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Farewell to Heroes

Farewell to Heroes

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Frank Graham Jr. Foreword by W.C. Heinz


5.5 x 8.25, 16 illustrations

Writing Baseball


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About the Book

Originally published in 1981 and long out of print, this dual autobiography covers five unforgettable decades of the New York sporting life from 1915 to 1965. Told initially from the point of view of Frank Graham, premier sportswriter for TheNew York Sun, A Farewell to Heroes also includes the chronicles of Frank, Jr., who picks up the narrative as he becomes a sports journalist in his own right.  

Frank Graham, Sr., was a self-taught writer known for his uncanny ability to capture the high drama of a game-winning play or the color of a fight mob’s conversation in spare, straightforward prose. As a reporter, he covered the rough-and-tumble Giants of John McGraw’s day and continued through boxing’s greatest era, spanning the reigns of Jack Dempsey and Joe Louis.

As the younger Frank tells more of the story, we watch Lou Gehrig take Babe Ruth’s place as the Yankees’ star and then trace his glorious career to its tragic conclusion. We see firsthand the legendary Branch Rickey and Jackie Robinson and boxing’s brief but golden age on television in the 1950s.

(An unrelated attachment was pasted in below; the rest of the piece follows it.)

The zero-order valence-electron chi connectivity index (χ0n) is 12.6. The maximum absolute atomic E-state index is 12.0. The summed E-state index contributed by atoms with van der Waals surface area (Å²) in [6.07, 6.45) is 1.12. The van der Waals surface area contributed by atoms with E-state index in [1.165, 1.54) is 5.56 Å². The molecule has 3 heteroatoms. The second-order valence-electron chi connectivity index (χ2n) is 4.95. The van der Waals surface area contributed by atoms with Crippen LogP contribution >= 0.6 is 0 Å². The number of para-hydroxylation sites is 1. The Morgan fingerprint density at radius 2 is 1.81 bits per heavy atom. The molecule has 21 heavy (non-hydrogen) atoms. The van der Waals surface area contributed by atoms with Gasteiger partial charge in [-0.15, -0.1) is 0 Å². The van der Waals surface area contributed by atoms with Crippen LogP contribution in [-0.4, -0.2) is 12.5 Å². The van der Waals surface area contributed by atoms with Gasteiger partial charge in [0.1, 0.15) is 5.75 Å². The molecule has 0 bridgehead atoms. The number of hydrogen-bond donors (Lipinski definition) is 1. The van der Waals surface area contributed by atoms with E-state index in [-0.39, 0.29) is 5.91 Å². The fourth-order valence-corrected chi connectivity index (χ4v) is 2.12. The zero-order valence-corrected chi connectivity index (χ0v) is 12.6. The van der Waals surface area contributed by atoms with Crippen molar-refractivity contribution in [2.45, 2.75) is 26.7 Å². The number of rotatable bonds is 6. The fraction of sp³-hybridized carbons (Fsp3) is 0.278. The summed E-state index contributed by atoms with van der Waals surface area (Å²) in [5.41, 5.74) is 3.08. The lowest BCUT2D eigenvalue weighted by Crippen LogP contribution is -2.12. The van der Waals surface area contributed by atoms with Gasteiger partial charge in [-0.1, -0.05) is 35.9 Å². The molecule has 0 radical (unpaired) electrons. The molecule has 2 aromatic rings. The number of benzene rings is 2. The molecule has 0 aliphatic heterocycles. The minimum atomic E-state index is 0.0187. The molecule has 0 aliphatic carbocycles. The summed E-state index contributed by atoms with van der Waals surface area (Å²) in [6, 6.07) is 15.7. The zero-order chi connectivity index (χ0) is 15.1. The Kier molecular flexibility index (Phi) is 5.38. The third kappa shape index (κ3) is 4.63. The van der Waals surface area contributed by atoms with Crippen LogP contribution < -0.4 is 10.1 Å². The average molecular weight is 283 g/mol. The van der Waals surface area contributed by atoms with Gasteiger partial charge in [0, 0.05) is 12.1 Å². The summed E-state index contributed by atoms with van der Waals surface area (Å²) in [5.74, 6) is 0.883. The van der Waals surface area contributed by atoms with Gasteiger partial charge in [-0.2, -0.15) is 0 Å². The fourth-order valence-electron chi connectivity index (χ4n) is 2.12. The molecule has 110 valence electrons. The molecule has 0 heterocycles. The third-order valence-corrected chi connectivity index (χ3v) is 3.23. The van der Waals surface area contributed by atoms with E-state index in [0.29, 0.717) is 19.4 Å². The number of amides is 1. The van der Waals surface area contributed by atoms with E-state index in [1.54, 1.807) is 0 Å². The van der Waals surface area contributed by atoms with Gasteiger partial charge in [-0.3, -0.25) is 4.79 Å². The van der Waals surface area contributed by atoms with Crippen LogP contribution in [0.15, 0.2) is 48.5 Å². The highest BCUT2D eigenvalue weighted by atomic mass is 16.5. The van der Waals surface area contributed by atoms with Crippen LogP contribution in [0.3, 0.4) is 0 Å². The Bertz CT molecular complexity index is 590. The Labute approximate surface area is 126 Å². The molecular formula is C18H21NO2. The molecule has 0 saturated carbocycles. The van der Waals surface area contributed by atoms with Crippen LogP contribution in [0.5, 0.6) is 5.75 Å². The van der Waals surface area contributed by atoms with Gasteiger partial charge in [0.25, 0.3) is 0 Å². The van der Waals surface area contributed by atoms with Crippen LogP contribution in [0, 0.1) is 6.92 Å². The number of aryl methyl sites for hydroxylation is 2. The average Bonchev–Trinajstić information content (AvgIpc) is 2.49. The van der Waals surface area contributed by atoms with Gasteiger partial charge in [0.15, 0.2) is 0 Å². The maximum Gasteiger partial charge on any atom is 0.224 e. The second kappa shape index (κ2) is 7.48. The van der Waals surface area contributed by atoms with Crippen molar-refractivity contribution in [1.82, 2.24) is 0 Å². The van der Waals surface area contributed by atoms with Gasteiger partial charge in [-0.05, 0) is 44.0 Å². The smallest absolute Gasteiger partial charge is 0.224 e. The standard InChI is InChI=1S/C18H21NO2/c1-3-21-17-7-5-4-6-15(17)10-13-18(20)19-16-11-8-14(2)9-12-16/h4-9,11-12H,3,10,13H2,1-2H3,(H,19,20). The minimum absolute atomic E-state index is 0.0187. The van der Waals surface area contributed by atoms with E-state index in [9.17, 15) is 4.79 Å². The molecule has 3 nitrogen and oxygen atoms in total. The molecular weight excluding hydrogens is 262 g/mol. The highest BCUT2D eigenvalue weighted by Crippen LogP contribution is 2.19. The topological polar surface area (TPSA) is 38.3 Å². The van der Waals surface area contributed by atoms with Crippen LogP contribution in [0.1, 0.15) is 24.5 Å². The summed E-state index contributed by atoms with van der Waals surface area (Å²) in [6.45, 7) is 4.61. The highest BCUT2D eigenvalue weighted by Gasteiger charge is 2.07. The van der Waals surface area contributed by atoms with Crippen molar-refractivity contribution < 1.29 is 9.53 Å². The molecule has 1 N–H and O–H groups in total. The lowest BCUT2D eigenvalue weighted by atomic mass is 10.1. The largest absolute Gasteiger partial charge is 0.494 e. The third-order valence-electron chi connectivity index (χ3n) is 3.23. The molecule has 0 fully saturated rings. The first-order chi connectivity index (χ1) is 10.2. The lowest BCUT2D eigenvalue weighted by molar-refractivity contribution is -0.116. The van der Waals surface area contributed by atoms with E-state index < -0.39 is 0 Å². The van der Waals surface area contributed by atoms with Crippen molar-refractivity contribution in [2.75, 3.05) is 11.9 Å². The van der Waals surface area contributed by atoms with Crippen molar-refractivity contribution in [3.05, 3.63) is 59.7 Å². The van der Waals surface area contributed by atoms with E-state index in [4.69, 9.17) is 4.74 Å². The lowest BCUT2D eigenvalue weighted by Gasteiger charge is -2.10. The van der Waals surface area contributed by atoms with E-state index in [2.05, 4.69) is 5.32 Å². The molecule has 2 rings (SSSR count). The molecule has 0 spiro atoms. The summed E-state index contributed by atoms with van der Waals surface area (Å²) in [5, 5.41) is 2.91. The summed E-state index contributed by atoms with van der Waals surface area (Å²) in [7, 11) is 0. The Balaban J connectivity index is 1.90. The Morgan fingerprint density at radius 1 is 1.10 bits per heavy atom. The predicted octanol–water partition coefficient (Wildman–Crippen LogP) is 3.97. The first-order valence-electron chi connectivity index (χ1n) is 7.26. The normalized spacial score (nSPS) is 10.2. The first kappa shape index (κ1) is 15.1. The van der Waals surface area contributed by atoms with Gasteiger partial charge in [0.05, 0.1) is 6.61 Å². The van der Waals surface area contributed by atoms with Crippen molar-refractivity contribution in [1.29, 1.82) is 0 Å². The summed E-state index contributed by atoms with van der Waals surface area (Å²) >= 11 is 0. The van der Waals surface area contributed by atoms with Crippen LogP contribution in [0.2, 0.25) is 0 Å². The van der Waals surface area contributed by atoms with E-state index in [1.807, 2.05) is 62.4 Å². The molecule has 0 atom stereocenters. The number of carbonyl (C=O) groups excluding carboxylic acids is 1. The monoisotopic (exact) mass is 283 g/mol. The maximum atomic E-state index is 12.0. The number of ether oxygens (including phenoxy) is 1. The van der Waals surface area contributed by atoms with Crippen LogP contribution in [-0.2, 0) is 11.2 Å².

Aided by sixteen photographs and preserving the most masterful of his father’s writing while adding to it the best of his own, Frank Graham, Jr., has given the sports fan A Farewell to Heroes, perhaps the ultimate sports reminiscence of a time when the romance of sport gave life a golden hue, when heroes still roamed the earth.

“In what he calls this ‘kind of dual autobiography,’ he is his father’s son, having learned to look and listen as his father did and still go his own way,” says W. C. Heinz, longtime sportswriter for The New York Sun, in his new foreword to this paperback edition.


As a sportswriter, Frank Graham, Jr., has published four books and numerous articles for Sports Illustrated, Sport, The New Republic, Saturday Evening Post, and The New York Times Magazine. Turning later to an interest in natural history and conservation, he wrote eight more books, including Since Silent Spring, The Adirondacks, and Where the Place Called Morning Lies. He is currently a field editor for Audubon and, along with his wife, Ada, has written more than two dozen books for children.


“Here’s a title to be filed under that rarest of genre classifications—the dual autobiography, first published more than 20 years ago and out of print until this spring. Frank Graham Sr. was a fabled newspaper reporter in the Golden Age of Sports in the 1920s and ’30s. His son followed a similar career path, writing about athletes of the post-World War II era. This is not an anthology of previously published articles or magazines, however. Its content is much more intimate—a memoir of times and places long gone, as seen through the eyes and ears of a father and son, each toiling in the same job, but with wholly different perspectives on sport. In the end, the reader learns just as much about the ups and downs of the writers’ professional lives as he does the heroes and events portrayed in the Grahams’ sports columns.”USA Today Sports Weekly